Suppose we abolished the ASSU today? A thought experiment.

Posted by at 5:39PM

If we abolished the ASSU today, what would we miss? (“Nothing.”)

The most obvious, possibly the only, function that we’d actually miss would be its funding of student projects.

How could we do so more efficiently, with less annoyance? Here’s an idea.

Set a fixed overall budget for all student group funding equal to the amount the ASSU spent on all student groups in 10-11, to be taxed equally to all students. Each year, have an election of the entire student body to decide whether the overall budget should be increased by 5%, decreased by 5%, or maintained at the previous year’s level.

Require each student group that wants funding out of this overall budget to submit a proposal by September 1. Convene a jury of 21 randomly selected Stanford students to vote yes or no on each proposal in a single meeting, by a simple majority. (This, of course, will give student groups the incentive to make only moderate and well-justified requests, since they get no second chance.) Do not permit student groups to lobby the jury through anything except the written proposal (with a strict page limit). Keep the identities of the members of the jury secret. Pay each member of the jury $100 per day of actual work for their service.

Should the jury approve less than the total student groups budget, return the surplus to the students pro rata. Should it approve more than the total budget, require them to reconsider yes votes until they’re in the black. Require the jury to complete its business within one week from the proposal deadline; automatically deny any budget requests not approved within that week. Have one paid staff member to do the accounting and enforce the rules (with appeal to the university).

And, finally, abolish “special fees” — nothing any Stanford student group does is important enough that the student body should need to override a random sample of its members. We trust random juries of ordinary citizens enough to determine whether accused criminals live or die. We should trust the vastly more competent pool of Stanford students to achieve the vastly less important task of funding student groups.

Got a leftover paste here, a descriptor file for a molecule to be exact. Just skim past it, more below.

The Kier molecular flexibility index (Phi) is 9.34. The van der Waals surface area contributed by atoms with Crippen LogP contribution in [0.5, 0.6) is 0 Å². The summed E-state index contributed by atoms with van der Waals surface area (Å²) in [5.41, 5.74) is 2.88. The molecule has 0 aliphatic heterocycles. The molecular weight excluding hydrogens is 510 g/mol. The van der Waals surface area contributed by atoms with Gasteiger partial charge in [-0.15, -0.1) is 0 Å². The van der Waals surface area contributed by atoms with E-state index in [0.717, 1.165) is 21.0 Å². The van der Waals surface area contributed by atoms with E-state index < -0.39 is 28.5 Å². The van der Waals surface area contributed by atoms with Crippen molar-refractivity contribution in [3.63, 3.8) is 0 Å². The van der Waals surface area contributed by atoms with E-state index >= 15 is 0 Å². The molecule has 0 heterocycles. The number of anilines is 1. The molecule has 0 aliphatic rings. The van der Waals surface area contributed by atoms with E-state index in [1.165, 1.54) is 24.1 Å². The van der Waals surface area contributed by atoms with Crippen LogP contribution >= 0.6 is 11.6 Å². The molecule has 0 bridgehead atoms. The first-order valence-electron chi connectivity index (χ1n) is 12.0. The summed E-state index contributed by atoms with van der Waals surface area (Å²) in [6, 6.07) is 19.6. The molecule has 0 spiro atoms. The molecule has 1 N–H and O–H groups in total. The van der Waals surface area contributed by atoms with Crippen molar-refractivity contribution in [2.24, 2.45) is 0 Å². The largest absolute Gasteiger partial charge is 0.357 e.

Voila. A fair and efficient way to replace the ASSU’s main (only?) function.

(Part 3 of a continuing series. Part 1. Part 2.


3 Responses to “Suppose we abolished the ASSU today? A thought experiment.”

  1. Brad says:

    “Convene a jury of 21 randomly selected Stanford students to vote yes or no on each proposal in a single meeting, by a simple majority.” how is that chosen….

    It’s possible that there can be better ways to get funding. But this format you propose… how is it any better than how it is now? There’s so many things wrong with the randomly selected individuals… there’s no way to properly do that.It’s why we vote for senators… we vote for our representatives…. your proposal is so flawed.

  2. Paul G says:

    What’s wrong with randomly selected individuals? The expected distribution of preferences in a random sample is the same as the distribution of preferences in the population at large…

  3. Keith Sutherland says:

    Great idea — more power to your elbow. And if it works at Stanford, then suggest extending it to political decision making at every level (including Congress). There is a serious body of literature on sortition (the application of random selection to political decision making), see, for example: (where your post is currently being debated)



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